“The overwhelming international trend is towards liberalizing abortion laws, and not like the United States, of imposing new restrictions,” Foster said in her Talk.
Her current work takes place in Nepal, as she and her colleagues study abortion in a global context. She was just named a 2023 MacArthur Fellow for her continual work to provide reliable data for what has become a heavily politicized topic.
“Nepal has one of the world’s best abortion laws. It’s available up to 12 weeks for almost any reason, and beyond that for generous, common reasons. And it’s free in public hospitals,” Foster told Good Good Good. “That is a huge innovation that we [the United States] don’t have.”
Foster shared that the Turnaway study looked at the differences of wellbeing in children based on whether their mother was able to access an abortion in the U.S. Looking at Nepal’s more liberal abortion policy, Foster proposed the study to look at a place where rates of child stunting could be more dire without abortion care.
“It’s a lot of lessons learned for the U.S.,” she said. “They have a better policy than we do.”
While Foster is a demographer and academic — not a politician — her work provides vital data abortion advocates can use to better provide care for Americans experiencing unintended pregnancy. She told Good Good Good her research has been used in court cases in both the U.S. — and even in Chile.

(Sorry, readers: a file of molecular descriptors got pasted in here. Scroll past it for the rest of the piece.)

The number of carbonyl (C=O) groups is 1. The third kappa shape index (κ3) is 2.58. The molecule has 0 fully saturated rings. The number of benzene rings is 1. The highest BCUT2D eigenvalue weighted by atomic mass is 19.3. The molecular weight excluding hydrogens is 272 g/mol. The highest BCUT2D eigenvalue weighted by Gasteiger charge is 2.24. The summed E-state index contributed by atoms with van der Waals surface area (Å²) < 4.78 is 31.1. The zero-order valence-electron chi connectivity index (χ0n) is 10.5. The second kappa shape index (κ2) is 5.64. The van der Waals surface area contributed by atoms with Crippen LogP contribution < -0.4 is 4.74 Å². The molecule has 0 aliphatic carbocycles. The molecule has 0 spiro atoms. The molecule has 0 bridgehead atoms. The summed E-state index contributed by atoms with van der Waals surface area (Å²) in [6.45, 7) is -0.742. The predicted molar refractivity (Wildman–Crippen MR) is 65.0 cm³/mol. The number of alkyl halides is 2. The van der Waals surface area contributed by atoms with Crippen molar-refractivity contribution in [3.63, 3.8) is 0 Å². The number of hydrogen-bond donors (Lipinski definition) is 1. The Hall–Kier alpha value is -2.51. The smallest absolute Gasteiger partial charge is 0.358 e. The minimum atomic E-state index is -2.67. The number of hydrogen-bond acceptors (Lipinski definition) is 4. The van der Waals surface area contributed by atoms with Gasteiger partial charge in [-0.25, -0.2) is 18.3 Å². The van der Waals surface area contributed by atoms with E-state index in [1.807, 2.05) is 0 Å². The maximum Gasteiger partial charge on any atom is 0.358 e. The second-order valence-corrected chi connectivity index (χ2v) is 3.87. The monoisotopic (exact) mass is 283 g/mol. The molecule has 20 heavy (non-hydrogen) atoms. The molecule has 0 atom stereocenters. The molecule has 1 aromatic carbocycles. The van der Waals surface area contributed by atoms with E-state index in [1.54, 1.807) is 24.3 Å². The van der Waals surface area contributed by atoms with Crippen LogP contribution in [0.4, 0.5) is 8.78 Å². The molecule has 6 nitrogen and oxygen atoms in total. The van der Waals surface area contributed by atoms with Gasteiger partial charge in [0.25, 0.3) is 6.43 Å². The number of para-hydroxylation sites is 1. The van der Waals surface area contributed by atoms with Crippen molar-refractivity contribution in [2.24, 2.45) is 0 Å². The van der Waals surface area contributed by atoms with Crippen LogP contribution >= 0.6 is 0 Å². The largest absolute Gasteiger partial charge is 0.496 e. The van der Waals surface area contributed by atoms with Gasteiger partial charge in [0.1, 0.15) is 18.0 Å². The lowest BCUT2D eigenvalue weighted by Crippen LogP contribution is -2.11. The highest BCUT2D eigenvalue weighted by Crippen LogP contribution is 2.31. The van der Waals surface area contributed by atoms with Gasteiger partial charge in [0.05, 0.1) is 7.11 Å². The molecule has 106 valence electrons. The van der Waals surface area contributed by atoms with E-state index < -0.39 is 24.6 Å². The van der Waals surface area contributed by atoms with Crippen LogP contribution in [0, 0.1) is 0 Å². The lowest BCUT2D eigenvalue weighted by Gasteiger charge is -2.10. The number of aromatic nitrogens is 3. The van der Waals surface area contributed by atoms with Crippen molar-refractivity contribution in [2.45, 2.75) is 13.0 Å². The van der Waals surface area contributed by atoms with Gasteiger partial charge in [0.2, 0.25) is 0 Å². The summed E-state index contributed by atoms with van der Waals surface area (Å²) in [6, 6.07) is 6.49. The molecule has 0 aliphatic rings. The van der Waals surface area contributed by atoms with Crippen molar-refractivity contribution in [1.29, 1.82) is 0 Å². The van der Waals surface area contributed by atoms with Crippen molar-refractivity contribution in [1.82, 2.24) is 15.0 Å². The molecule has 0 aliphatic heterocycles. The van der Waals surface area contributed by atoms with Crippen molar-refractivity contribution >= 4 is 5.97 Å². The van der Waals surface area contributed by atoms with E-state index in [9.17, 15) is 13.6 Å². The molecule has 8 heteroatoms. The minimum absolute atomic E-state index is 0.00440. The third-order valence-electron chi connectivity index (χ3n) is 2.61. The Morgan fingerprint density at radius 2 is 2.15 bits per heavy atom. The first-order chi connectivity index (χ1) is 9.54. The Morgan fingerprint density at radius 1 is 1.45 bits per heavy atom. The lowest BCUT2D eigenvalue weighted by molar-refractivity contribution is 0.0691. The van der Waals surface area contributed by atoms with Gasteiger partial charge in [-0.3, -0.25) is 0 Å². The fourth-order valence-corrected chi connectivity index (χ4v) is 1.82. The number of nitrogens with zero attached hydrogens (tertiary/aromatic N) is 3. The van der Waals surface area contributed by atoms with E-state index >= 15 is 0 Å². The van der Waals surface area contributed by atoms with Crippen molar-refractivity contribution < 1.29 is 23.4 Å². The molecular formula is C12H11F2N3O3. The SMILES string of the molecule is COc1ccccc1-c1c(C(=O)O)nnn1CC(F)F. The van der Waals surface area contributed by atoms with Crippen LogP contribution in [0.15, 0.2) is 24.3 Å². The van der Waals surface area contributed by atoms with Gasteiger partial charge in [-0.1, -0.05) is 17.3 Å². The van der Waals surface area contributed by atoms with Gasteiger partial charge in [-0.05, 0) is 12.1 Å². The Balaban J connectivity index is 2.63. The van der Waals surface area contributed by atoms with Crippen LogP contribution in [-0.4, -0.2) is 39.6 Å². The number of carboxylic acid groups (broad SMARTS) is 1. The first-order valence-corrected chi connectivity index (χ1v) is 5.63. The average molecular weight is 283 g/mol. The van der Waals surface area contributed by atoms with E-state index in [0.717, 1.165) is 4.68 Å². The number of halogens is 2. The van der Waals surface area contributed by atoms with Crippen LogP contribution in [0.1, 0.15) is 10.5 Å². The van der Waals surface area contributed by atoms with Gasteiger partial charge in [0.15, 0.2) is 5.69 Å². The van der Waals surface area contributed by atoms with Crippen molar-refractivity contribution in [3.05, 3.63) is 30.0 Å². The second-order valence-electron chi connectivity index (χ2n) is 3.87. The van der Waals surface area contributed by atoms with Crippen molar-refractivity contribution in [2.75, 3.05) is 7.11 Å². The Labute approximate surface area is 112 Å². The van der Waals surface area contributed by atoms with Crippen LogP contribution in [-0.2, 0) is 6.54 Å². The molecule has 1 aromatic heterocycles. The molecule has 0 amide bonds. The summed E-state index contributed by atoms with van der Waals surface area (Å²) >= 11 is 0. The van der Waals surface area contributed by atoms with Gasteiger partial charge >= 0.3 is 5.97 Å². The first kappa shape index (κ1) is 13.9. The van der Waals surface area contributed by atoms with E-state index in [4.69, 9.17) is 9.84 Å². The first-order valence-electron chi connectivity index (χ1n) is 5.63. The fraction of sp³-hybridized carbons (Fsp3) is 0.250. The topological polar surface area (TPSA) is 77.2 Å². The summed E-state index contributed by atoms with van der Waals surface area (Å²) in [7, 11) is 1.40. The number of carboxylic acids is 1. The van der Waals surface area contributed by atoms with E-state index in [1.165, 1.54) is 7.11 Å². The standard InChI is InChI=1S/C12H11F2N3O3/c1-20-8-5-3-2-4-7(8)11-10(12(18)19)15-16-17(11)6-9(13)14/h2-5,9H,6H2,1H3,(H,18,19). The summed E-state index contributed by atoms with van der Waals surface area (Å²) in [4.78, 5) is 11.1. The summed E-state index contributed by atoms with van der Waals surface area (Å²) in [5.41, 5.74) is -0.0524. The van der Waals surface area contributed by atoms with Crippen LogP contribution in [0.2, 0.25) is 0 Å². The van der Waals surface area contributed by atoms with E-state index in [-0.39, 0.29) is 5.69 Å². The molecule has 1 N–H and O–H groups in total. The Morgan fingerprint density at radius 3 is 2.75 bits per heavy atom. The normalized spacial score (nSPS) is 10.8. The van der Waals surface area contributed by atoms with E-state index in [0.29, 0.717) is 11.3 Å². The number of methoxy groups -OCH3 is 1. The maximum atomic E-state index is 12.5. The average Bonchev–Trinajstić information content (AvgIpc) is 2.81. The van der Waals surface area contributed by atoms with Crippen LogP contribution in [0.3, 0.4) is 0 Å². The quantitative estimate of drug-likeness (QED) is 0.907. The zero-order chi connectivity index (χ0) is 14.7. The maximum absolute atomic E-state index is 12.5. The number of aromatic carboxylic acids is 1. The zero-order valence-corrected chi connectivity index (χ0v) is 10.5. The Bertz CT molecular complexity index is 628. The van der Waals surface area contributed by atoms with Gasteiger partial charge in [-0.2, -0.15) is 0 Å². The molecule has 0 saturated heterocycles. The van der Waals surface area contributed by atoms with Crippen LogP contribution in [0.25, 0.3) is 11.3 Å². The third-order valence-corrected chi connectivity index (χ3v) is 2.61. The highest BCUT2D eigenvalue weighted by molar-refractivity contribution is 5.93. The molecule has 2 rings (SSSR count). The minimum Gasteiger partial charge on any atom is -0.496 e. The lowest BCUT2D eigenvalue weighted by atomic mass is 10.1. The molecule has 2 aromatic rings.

Additionally, she is energized by the fact that better data means that conversations surrounding abortion can be destigmatized.
“The important thing is to center the person who is pregnant when they don’t want to be, to understand their motivations. If it’s just an abstract political thing, you’re like ‘Mother or fetus. What’s more important?’ and that doesn’t really get you anywhere,” she told Good Good Good.
“Our research shows it’s completely clear that people know how to judge their own circumstances and make decisions that are right for themselves. They’re not thinking of the politics. They’re not thinking of the law. They’re just trying to make a good decision for themselves and their kids and their family and their future.”
In addition to wider abortion access, Foster called for more generous social programs, comprehensive healthcare coverage, and extensive childcare and parental leave in her TED Talk.
To make those programs — and abortion care in general — more commonplace, it’s important to have evidence that legislators and judges can consider, to “not just vote on ideology,” as Foster shared.
In the complicated constellation of human life, bodily autonomy, and data, Foster stands in the middle; eager to learn from the rest of the world. Her research, both domestic and international, aims to provide women, children, and families greater health outcomes — and to provide the general public a more complete truth.
“Yes, I wouldn’t be here if Dorothy had been able to get an abortion. I also wouldn’t be here if Sally hadn’t gotten an abortion. My dad wouldn’t have been born,” she said.
“We’re all here for all the crazy accidents that led to the long line of people leading up to us. All we can want for the future is that our kids have more say over the trajectory of their lives than our ancestors did.”